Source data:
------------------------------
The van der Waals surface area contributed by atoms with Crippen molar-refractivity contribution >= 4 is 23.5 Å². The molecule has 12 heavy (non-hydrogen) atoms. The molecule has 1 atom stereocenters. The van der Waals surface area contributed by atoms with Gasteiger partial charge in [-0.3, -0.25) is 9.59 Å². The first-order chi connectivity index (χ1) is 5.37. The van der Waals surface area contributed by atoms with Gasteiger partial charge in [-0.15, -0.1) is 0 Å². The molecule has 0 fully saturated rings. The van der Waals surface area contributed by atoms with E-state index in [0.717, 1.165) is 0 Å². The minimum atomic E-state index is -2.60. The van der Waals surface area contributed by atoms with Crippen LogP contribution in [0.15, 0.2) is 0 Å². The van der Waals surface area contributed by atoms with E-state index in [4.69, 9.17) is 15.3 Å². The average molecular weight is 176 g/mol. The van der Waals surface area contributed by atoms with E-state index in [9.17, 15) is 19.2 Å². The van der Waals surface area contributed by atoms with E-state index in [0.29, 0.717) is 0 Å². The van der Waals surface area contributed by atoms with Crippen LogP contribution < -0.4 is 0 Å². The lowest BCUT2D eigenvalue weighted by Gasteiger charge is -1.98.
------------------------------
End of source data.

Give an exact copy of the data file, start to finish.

The van der Waals surface area contributed by atoms with Crippen molar-refractivity contribution >= 4 is 23.5 Å². The molecule has 12 heavy (non-hydrogen) atoms. The molecule has 1 atom stereocenters. The van der Waals surface area contributed by atoms with Gasteiger partial charge in [-0.3, -0.25) is 9.59 Å². The first-order chi connectivity index (χ1) is 5.37. The van der Waals surface area contributed by atoms with Gasteiger partial charge in [-0.15, -0.1) is 0 Å². The molecule has 0 fully saturated rings. The van der Waals surface area contributed by atoms with E-state index in [0.717, 1.165) is 0 Å². The minimum atomic E-state index is -2.60. The van der Waals surface area contributed by atoms with Crippen LogP contribution in [0.15, 0.2) is 0 Å². The van der Waals surface area contributed by atoms with E-state index in [4.69, 9.17) is 15.3 Å². The average molecular weight is 176 g/mol. The van der Waals surface area contributed by atoms with E-state index in [9.17, 15) is 19.2 Å². The van der Waals surface area contributed by atoms with E-state index in [0.29, 0.717) is 0 Å². The van der Waals surface area contributed by atoms with Crippen LogP contribution < -0.4 is 0 Å². The lowest BCUT2D eigenvalue weighted by Gasteiger charge is -1.98.